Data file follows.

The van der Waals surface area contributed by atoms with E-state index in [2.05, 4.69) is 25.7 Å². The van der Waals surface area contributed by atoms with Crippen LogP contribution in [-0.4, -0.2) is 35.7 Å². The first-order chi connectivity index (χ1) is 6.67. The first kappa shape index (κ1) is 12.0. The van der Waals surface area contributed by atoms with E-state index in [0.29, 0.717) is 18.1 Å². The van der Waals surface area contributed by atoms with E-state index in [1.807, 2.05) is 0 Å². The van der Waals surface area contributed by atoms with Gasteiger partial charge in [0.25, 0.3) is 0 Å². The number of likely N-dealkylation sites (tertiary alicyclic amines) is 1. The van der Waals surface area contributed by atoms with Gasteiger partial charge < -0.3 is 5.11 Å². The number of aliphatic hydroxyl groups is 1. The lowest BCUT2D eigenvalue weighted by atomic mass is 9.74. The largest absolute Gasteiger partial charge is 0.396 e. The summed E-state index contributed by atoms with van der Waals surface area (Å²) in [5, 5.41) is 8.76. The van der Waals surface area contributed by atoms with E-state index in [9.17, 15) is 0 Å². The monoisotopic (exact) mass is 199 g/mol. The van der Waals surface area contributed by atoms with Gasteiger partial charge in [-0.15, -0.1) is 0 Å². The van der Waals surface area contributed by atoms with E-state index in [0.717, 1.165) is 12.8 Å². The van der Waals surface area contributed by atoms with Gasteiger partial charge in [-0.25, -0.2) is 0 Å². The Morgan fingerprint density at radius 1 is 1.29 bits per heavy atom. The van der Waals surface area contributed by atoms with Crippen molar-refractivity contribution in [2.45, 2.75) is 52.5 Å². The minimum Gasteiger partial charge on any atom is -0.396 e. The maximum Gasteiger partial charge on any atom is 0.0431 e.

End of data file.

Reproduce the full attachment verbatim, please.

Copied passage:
The van der Waals surface area contributed by atoms with E-state index in [2.05, 4.69) is 25.7 Å². The van der Waals surface area contributed by atoms with Crippen LogP contribution in [-0.4, -0.2) is 35.7 Å². The first-order chi connectivity index (χ1) is 6.67. The first kappa shape index (κ1) is 12.0. The van der Waals surface area contributed by atoms with E-state index in [0.29, 0.717) is 18.1 Å². The van der Waals surface area contributed by atoms with E-state index in [1.807, 2.05) is 0 Å². The van der Waals surface area contributed by atoms with Gasteiger partial charge in [0.25, 0.3) is 0 Å². The number of likely N-dealkylation sites (tertiary alicyclic amines) is 1. The van der Waals surface area contributed by atoms with Gasteiger partial charge < -0.3 is 5.11 Å². The number of aliphatic hydroxyl groups is 1. The lowest BCUT2D eigenvalue weighted by atomic mass is 9.74. The largest absolute Gasteiger partial charge is 0.396 e. The summed E-state index contributed by atoms with van der Waals surface area (Å²) in [5, 5.41) is 8.76. The van der Waals surface area contributed by atoms with E-state index in [9.17, 15) is 0 Å². The monoisotopic (exact) mass is 199 g/mol. The van der Waals surface area contributed by atoms with Gasteiger partial charge in [-0.15, -0.1) is 0 Å². The van der Waals surface area contributed by atoms with E-state index in [0.717, 1.165) is 12.8 Å². The van der Waals surface area contributed by atoms with Gasteiger partial charge in [-0.25, -0.2) is 0 Å². The Morgan fingerprint density at radius 1 is 1.29 bits per heavy atom. The van der Waals surface area contributed by atoms with Crippen molar-refractivity contribution in [2.45, 2.75) is 52.5 Å². The minimum Gasteiger partial charge on any atom is -0.396 e. The maximum Gasteiger partial charge on any atom is 0.0431 e.